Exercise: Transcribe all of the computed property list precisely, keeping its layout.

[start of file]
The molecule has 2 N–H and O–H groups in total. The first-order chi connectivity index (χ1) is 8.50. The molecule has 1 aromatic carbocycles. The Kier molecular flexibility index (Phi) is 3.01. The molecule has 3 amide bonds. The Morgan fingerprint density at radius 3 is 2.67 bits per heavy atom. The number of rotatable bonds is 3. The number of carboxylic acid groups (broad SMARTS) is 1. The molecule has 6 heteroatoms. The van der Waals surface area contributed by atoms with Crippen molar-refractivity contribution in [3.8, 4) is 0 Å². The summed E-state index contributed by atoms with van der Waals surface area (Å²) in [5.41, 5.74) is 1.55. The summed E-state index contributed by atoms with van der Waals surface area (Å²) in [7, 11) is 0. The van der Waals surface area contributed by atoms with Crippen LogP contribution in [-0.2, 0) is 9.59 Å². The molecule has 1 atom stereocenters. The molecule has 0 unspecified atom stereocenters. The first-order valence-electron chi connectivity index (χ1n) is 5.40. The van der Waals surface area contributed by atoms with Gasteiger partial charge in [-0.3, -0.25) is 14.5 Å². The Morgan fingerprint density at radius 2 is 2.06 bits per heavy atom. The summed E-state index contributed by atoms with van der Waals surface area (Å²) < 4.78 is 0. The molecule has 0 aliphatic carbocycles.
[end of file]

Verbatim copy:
The molecule has 2 N–H and O–H groups in total. The first-order chi connectivity index (χ1) is 8.50. The molecule has 1 aromatic carbocycles. The Kier molecular flexibility index (Phi) is 3.01. The molecule has 3 amide bonds. The Morgan fingerprint density at radius 3 is 2.67 bits per heavy atom. The number of rotatable bonds is 3. The number of carboxylic acid groups (broad SMARTS) is 1. The molecule has 6 heteroatoms. The van der Waals surface area contributed by atoms with Crippen molar-refractivity contribution in [3.8, 4) is 0 Å². The summed E-state index contributed by atoms with van der Waals surface area (Å²) in [5.41, 5.74) is 1.55. The summed E-state index contributed by atoms with van der Waals surface area (Å²) in [7, 11) is 0. The van der Waals surface area contributed by atoms with Crippen LogP contribution in [-0.2, 0) is 9.59 Å². The molecule has 1 atom stereocenters. The molecule has 0 unspecified atom stereocenters. The first-order valence-electron chi connectivity index (χ1n) is 5.40. The van der Waals surface area contributed by atoms with Gasteiger partial charge in [-0.3, -0.25) is 14.5 Å². The Morgan fingerprint density at radius 2 is 2.06 bits per heavy atom. The summed E-state index contributed by atoms with van der Waals surface area (Å²) < 4.78 is 0. The molecule has 0 aliphatic carbocycles.